Two years into devolution, health institutions are ailing. From drugs shortage and expired ones to delayed salaries, hospitals countrywide are grappling as Kenyans, especially the poor, suffer.
The Ministry of Health says most dispensaries and health centres hardly stocked recommended medicines. A health sector performance report for 2013 and 2014, says only a third of dispensaries had the required medicines in stock.
“This indicates a major challenge for dispensaries since all recommended commodities must be available in all facilities at all times for efficient delivery of quality services,” reads the report in part.
The report indicates high rates of expired drugs in dispensaries and health centres of up to three times higher than allowed levels indicating poor planning and high wastage of public resources in the counties.
The analysis concludes that while there has been a rush to improve infrastructure including buying of equipment the quality of health care deteriorated during the first two years of devolution.
“I urge all health stakeholders to read the report and ensure the recommendations are implemented,” says Director of Medical Services Nicholas Muraguri, in a forward.
Because of the deterioration of quality of healthcare there was an increase of deaths due to ill-health during the said period.
Twenty five counties led by Garissa registered a hike in the number of deaths while Bungoma had the highest reduction of deaths.
The ministry blames country governments for putting too much emphasis on infrastructure at the expense of quality health care and welfare of health workers.
Enumerating success of devolution in a documentary aired during the opening of the Kisumu conference, governors displayed ambulances and medical facilities they have bought to improve health care.
The National Government has also leased Sh38 billion medical equipment to be distributed in all counties. The lion's share of the funds will go towards cancer diagnostic equipment while Kenyatta National Hospital remains the only public health facility offering radiology services.
“Data suggests that the health sector was able to increase the number of functional health facilities by about 20 per cent during the study period. The largest increase was reported in Nyeri, Kirinyaga, Kajiado and Kiambu counties,” reads the report.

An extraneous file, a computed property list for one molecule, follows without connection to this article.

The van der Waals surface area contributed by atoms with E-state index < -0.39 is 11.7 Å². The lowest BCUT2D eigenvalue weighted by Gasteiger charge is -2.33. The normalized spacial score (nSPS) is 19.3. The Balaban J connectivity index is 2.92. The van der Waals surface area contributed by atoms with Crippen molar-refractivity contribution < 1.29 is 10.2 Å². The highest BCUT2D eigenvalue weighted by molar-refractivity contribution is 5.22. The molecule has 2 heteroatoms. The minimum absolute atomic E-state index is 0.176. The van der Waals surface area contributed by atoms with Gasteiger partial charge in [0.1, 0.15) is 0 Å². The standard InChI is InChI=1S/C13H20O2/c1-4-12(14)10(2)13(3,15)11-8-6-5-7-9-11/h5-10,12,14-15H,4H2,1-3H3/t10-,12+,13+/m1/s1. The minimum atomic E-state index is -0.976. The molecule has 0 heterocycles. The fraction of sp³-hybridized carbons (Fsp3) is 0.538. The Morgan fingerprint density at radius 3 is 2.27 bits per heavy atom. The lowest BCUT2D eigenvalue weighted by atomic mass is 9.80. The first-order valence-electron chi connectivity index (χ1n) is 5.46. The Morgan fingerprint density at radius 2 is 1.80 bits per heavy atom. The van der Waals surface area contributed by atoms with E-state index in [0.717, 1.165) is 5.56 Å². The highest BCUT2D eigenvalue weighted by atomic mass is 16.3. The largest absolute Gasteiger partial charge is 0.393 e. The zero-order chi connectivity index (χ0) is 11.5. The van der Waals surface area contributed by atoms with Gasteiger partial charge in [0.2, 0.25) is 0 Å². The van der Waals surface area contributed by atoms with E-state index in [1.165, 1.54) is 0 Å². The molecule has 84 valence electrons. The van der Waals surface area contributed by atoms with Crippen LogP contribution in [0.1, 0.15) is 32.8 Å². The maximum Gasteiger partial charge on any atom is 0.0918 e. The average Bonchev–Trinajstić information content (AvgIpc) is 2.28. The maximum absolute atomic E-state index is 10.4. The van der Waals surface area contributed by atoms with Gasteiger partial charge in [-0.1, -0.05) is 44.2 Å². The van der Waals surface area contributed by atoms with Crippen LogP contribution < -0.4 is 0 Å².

The government says quality of service may have been affected by disruptive deployment of health workers to the counties which may have reduced productivity.
“The worst affected countries were those that reduced the pay of health workers while there was less work disruption in counties which did not reduce workers allowances and other earnings.”
“These kinds of disruptions lead to some very unfortunate consequences and they are far from over with the national government playing poker with doctors,” says Ouma Oluga, Secretary General of the Kenya Medical Practitioners Pharmacists and Dentists Union.
The union has threatened that its members may go on strike unless they are given a Sh300 per cent salary increment citing a 2013 Collective Bargaining Agreement.
“We hope the two tiers of government carefully read this report because so long as important workers issues remain on the shelves lives will continue being lost regardless of how much equipment is bought,” says Dr Oluga.
The demand for higher pay on the other hand, the ministry says could lead to the hiring of lower level cadres which could further compromise the quality of care.
The Ministry is yet to take the Health Bill 2014 to Parliament which has been at the Commission on Implementation of the Constitution since July last year. The Health Bill has been at the centre of health workers demands arguing it would legally spell out their terms of engagement.
While the counties have been calling for more health funds the report shows high levels of inefficiency and improper utilisation of funds. The report says if the funds are reduced in more than half of the counties they would still achieve the same results they got in the last two years and advices them to utilise resources efficiently for better results.
Isiolo, Lamu and Vihiga counties are reported to have used resources efficiently while the least efficient counties were Nairobi, Kiambu, Kilifi and Homa Bay. Nairobi and Lamu counties however, appear to be investing more than they may require in infrastructure.
The Ministry concludes that even with the current level of funding the 44 inefficient counties in health delivery can improve their output by 47 per cent which could save lives.
“Counties are utilising health resources with levels of efficiency that are staggeringly different.”
The Ministry however, calls for more health funds to counties in the Northern Arid Lands. The current levels of investments, the report says are grossly inequitable when compared to the other counties.
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